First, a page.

#56 The 5 Biggest Communication Traps with Davina Stanley
Kevin Appleby is joined by Clarity First Founder, Davina Stanley, to discuss the 5 biggest communication traps. Davina goes into these in detail and how we can avoid falling into them.
1. Assume that shorter is always better
Shorter text is not always faster to read. It is important to recognise that a shorter piece of writing may actually be more complicated to understand. It can take the audience longer to grasp the meaning and join the dots. Laying something out in clear steps may involve using more words. However, this approach will be quicker to digest. Delivering a logical clear message that is well-structured may double the length of the text, but it can be read in a quarter of the time. Avoid fixating on the length of the document. Instead, consider how fast somebody would be able to read and understand it. Executive summaries are a good way to give your audience a choice of how much detail they would like to receive. Users can either read the summary and grasp the concept from that, or refer to the main document to obtain more detail. This works well if you use the same structure within both your executive summary and main document.
2. Putting the conclusion at the end
Bring the conclusion to the front. Structuring it by the way you did it forces your audience to go on the problem solving journey with you. Bring the finding to the front and then your audience will want to read on and you can include reasons why that’s true. Your audience does not have to go through the same process as you did to get to the conclusion so you don’t have to structure it that way.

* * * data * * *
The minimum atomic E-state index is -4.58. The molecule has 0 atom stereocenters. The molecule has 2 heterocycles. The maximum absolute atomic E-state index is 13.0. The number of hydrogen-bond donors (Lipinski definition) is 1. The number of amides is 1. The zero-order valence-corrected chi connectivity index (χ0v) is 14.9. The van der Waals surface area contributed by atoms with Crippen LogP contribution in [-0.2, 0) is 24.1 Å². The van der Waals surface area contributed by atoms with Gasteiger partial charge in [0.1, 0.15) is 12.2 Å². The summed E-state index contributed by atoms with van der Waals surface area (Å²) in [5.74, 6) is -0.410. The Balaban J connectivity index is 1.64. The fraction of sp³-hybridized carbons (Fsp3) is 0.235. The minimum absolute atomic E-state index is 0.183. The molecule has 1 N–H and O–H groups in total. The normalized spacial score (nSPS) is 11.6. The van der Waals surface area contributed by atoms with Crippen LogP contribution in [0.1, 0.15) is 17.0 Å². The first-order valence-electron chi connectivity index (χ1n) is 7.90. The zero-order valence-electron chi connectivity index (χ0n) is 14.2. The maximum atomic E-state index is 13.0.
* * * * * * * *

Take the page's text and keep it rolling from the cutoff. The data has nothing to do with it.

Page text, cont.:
3. Forgetting how our brains work
We need to be aware of how our and our audience’s brains work. We know in our head all the analysis and thinking we did, our audience doesn’t know this so they only have only got the words that we have written or speak. You have to try and bridge the gap and this can take a lot of energy. If we don’t understand what someone is saying or you are finding it hard you have to fight to be able to pay attention. If this person is someone important you will fight hard to pay attention but if it is someone who you value less you may not make the same effort. Forgetting how our brains work mean our audience have to do the work to make sense of what you are trying to communicate.
4. Track changes is your friend
When discussing track changes in a group, the focus can end up being on the minute parts of the document that need to be changed, not the substantial changes. Think about getting the structure really right rather than trying to get into the substance of it. When you now share this structured way of doing it and get feedback on it you should then nail that down. Then create the document so you won’t need track changes. You will save a lot of time writing and reviewing your document and you will end up with a clear and compelling message. Track changes can create it a mish-mash. You can spend so much time making track changes that don’t add much value to your document.
5. Thinking good structure equals a thorough list of topics
The human brain can only deal with 3 focuses at once. You should have a big idea and then 2-5 supporting ideas and these should be messages not topics. Using templates can be useful to make sure you look through the topic thoroughly, however, it doesn’t give the message of why. The finance update can also be a challenge. In this update there will be topics but it is useful to give a message with these topics that would give more of an understanding of why this has been the result.
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